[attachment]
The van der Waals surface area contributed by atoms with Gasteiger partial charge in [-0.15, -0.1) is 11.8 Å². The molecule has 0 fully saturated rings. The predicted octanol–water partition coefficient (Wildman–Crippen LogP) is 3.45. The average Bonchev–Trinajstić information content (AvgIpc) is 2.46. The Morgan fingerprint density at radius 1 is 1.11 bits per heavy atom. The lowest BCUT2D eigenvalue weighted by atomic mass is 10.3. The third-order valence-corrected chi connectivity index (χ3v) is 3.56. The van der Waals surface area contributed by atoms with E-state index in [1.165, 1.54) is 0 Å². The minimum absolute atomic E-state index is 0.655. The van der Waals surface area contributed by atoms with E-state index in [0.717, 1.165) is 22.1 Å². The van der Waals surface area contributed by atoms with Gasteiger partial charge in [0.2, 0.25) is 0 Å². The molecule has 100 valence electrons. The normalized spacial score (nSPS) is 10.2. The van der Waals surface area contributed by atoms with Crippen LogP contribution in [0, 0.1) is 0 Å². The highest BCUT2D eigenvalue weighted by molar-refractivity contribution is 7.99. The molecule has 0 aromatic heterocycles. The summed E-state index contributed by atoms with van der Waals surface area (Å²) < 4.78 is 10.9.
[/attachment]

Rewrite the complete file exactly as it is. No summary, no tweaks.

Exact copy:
The van der Waals surface area contributed by atoms with Gasteiger partial charge in [-0.15, -0.1) is 11.8 Å². The molecule has 0 fully saturated rings. The predicted octanol–water partition coefficient (Wildman–Crippen LogP) is 3.45. The average Bonchev–Trinajstić information content (AvgIpc) is 2.46. The Morgan fingerprint density at radius 1 is 1.11 bits per heavy atom. The lowest BCUT2D eigenvalue weighted by atomic mass is 10.3. The third-order valence-corrected chi connectivity index (χ3v) is 3.56. The van der Waals surface area contributed by atoms with E-state index in [1.165, 1.54) is 0 Å². The minimum absolute atomic E-state index is 0.655. The van der Waals surface area contributed by atoms with E-state index in [0.717, 1.165) is 22.1 Å². The van der Waals surface area contributed by atoms with Gasteiger partial charge in [0.2, 0.25) is 0 Å². The molecule has 100 valence electrons. The normalized spacial score (nSPS) is 10.2. The van der Waals surface area contributed by atoms with Crippen LogP contribution in [0, 0.1) is 0 Å². The highest BCUT2D eigenvalue weighted by molar-refractivity contribution is 7.99. The molecule has 0 aromatic heterocycles. The summed E-state index contributed by atoms with van der Waals surface area (Å²) < 4.78 is 10.9.